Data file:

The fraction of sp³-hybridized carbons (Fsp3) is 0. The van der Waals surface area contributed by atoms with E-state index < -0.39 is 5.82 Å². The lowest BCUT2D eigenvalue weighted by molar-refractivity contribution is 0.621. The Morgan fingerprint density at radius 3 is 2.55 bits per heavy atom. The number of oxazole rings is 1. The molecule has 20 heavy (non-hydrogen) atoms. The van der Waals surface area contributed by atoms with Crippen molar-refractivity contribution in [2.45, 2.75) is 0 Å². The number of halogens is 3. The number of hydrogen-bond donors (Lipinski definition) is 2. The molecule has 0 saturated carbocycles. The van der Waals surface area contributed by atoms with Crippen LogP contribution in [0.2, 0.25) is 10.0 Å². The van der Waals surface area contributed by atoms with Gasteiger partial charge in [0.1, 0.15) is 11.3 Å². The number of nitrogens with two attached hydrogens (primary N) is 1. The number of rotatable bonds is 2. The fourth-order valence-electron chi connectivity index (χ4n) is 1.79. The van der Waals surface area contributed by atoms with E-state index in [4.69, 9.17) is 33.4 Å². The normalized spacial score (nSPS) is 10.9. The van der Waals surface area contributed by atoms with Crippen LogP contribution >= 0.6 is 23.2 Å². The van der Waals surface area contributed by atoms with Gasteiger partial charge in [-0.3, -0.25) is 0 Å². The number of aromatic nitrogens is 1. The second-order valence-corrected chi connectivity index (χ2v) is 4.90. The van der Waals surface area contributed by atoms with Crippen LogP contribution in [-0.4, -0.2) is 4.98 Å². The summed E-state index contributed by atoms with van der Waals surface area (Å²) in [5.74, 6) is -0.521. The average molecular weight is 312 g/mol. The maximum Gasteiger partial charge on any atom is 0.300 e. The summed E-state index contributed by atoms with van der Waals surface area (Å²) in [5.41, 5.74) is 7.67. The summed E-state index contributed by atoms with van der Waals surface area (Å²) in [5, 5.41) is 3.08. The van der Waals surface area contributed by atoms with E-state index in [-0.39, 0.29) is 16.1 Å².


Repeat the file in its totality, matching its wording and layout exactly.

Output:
The fraction of sp³-hybridized carbons (Fsp3) is 0. The van der Waals surface area contributed by atoms with E-state index < -0.39 is 5.82 Å². The lowest BCUT2D eigenvalue weighted by molar-refractivity contribution is 0.621. The Morgan fingerprint density at radius 3 is 2.55 bits per heavy atom. The number of oxazole rings is 1. The molecule has 20 heavy (non-hydrogen) atoms. The van der Waals surface area contributed by atoms with Crippen molar-refractivity contribution in [2.45, 2.75) is 0 Å². The number of halogens is 3. The number of hydrogen-bond donors (Lipinski definition) is 2. The molecule has 0 saturated carbocycles. The van der Waals surface area contributed by atoms with Crippen LogP contribution in [0.2, 0.25) is 10.0 Å². The van der Waals surface area contributed by atoms with Gasteiger partial charge in [0.1, 0.15) is 11.3 Å². The number of nitrogens with two attached hydrogens (primary N) is 1. The number of rotatable bonds is 2. The fourth-order valence-electron chi connectivity index (χ4n) is 1.79. The van der Waals surface area contributed by atoms with E-state index in [4.69, 9.17) is 33.4 Å². The normalized spacial score (nSPS) is 10.9. The van der Waals surface area contributed by atoms with Crippen LogP contribution >= 0.6 is 23.2 Å². The van der Waals surface area contributed by atoms with Gasteiger partial charge in [-0.3, -0.25) is 0 Å². The number of aromatic nitrogens is 1. The second-order valence-corrected chi connectivity index (χ2v) is 4.90. The van der Waals surface area contributed by atoms with Crippen LogP contribution in [-0.4, -0.2) is 4.98 Å². The summed E-state index contributed by atoms with van der Waals surface area (Å²) in [5.74, 6) is -0.521. The average molecular weight is 312 g/mol. The maximum Gasteiger partial charge on any atom is 0.300 e. The summed E-state index contributed by atoms with van der Waals surface area (Å²) in [5.41, 5.74) is 7.67. The summed E-state index contributed by atoms with van der Waals surface area (Å²) in [5, 5.41) is 3.08. The van der Waals surface area contributed by atoms with E-state index in [-0.39, 0.29) is 16.1 Å².